Massachusetts town’s entire 4-person police department quits over ‘unsafe working conditions’

Each member of a small Massachusetts police department quit the force on Monday, reportedly blaming “unsafe working conditions,” among other causes.

All four officers in the Blanford Police Department, including Interim Police Chief Roberta Sarnacki, signed a statement, obtained by Massachusetts-based newspaperThe Republican, about the resignation.

Noting that the job of a police officer “is inherently dangerous,” the officers wrote that the role “has been made much (more) so by our town’s administration.”

Among the complaints listed in the letter were ill-fitting bulletproof vests with overdue expiration dates, malfunctioning police radios and occassionally having to drive their own vehicles in order to respond to situations due to the inadequacy of patrol cars.


“To summarize, the town is asking officers to patrol in cars that have no a/c (air conditioning), no snow tires, and no four-wheel drive…They are asking us to do this with no radio coverage, no real backup if needed, and all for $14 or $15 an hour. Would you put your lives on the line in these conditions?” the statement said.

In a Facebook post on Monday, the police department told residents to contact the Russell State Police Barracks for non-emergencies and 911, as normal, for emergencies.

“The entire Blandford Police Department resigned this evening, effective immediately,” the post said.

State police in a Facebook post said they regularly provide police services to Blandford and told local officials that they would continue to do so – and more if necessary – following the Blandford department’s resignation.

The resignation comes amid discussions of a change in the department.

The Blandford Police Department has reportedly been discussing combining police units with those in Chester, Massachussetts.


“We have had multiple public meetings with our police force and have offered them the opportunity to engage and provide their opinions for the direction of the force," a statement from The Board of Selectmen said, according to the outlet.

The statement reportedly went on to commend Sarnacki for her job performance as of late, adding that “it is unfortunate that she led this officer walk out as she would have been considered as one of our candidates for Acting Chief position as we pursue the future opportunities with our police force.”

However, the police officers offered a different perspective, arguing that board members have not considered their suggestions.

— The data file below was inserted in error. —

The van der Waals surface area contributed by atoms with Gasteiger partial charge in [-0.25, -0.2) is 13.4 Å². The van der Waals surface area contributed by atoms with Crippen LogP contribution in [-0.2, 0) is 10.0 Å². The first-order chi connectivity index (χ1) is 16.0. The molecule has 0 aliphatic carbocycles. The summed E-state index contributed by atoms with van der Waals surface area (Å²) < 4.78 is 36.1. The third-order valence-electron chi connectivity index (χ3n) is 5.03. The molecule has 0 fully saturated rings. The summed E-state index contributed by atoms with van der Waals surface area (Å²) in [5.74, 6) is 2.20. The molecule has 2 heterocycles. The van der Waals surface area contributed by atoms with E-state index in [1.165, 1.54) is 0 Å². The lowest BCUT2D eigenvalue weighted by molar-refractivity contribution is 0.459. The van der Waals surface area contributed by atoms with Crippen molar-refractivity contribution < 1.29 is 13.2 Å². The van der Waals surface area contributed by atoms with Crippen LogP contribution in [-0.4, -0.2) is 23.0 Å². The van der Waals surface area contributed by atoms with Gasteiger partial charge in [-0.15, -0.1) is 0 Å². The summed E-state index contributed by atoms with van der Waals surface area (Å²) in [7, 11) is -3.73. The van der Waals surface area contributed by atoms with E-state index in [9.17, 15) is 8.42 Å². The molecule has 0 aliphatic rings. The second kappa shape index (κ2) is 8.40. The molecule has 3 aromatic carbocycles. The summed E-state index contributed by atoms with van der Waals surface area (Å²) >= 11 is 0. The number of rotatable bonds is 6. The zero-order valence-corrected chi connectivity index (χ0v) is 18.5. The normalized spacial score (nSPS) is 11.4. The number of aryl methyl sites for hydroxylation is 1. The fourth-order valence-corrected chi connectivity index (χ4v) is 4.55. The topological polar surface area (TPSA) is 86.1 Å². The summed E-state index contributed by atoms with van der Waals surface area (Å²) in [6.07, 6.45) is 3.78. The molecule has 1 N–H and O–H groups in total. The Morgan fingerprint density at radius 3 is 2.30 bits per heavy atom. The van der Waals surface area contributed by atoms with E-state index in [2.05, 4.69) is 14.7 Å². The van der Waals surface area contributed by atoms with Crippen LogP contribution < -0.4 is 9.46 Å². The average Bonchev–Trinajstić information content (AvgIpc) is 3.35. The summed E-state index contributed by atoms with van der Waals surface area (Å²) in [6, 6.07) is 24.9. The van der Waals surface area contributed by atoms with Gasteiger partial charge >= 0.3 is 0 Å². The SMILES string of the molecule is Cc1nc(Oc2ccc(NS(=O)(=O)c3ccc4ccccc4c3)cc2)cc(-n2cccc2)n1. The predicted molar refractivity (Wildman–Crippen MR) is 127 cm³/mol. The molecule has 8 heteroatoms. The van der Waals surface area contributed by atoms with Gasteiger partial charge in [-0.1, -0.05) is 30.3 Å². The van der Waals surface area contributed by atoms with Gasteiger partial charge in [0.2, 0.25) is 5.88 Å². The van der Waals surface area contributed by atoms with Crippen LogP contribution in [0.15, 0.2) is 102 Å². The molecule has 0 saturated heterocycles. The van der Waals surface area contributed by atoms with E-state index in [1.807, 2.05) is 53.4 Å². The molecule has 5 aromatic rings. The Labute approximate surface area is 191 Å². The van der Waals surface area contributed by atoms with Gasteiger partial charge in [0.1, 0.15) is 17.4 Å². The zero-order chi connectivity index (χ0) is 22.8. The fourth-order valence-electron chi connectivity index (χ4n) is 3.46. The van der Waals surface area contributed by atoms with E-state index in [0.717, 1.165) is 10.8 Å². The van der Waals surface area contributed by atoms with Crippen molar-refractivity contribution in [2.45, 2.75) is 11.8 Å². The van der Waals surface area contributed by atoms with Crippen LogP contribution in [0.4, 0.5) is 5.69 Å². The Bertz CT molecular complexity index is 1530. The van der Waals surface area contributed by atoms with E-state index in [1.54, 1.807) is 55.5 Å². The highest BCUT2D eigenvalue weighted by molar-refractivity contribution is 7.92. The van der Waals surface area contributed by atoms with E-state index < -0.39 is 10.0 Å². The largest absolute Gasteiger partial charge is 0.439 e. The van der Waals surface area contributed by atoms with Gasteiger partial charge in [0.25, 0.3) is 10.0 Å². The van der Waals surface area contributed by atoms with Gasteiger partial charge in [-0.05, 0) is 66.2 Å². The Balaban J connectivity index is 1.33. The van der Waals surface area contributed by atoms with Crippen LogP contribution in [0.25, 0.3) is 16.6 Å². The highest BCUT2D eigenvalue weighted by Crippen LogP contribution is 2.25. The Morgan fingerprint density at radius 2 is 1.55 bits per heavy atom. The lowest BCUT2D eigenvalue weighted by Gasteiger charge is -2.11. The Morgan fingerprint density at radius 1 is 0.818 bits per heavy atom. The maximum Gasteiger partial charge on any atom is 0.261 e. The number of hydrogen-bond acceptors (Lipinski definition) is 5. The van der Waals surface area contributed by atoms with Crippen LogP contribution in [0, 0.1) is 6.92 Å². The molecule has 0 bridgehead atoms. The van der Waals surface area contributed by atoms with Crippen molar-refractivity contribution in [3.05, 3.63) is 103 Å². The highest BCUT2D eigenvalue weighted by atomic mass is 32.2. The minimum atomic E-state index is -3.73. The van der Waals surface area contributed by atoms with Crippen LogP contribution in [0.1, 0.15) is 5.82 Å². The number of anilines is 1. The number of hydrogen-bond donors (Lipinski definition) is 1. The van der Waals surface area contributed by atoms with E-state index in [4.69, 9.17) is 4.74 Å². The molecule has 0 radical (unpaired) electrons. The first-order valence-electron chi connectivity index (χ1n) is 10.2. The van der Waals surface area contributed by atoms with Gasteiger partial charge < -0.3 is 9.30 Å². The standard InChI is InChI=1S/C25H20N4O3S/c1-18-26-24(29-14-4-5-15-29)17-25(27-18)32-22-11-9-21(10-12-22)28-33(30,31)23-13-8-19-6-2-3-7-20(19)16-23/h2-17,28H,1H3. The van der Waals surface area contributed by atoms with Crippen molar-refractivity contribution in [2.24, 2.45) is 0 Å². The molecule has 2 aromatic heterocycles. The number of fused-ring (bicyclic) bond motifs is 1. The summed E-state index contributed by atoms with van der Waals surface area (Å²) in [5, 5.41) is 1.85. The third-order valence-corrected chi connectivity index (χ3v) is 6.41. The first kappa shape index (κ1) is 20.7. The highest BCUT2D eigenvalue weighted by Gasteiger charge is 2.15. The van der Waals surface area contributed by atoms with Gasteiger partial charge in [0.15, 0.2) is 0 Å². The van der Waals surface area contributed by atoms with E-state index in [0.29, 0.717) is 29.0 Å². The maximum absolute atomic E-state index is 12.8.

“We regret leaving the town without a town police force, but we have no choice given the situation we face,” the officers’ statement said. “We refuse to put our lives on the line anymore for a town that seemingly cares so little about us.”

Orcas pass around calf’s body in mourning ritual one week after its death, report says

A pod of endangered orcas, native to the Pacific Northwest waters, has been seen floating the body of a dead calf that died over a week ago.

J35, a 20-year-old whale, gave birth to the first baby orca in three years, but the calf died shortly after.

“The baby was so newborn, it didn’t have blubber. It kept sinking, and the mother would raise it to the surface,” said Ken Balcomb, a senior scientist with the Center for Whale Research on San Juan Island, Washington State.

Since its death last Tuesday, the mother has been seen carrying the corpse of her dead calf on her forehead, pushing it to the surface of the water.

But over a week later, Jenny Atkinson, executive director of the Whale Museum on San Juan Island, said that experts now see other members of the pod “sharing the responsibility of caring this calf,”CBC radio reported.

“They seem to be taking turns.”

Atkinson told The Associated Press earlier that the pod is experiencing a “deep grieving process.”

While at least seven species in seven geographic regions covering three oceans have been documented carrying the body of their deceased young, scientist Deborah Giles with the University Of Washington Center Of Conservation Biology said that grieving for more than 24 hours is a rare occurrence.

The dwindling population of endangered southern resident killer whales has fallen to 75.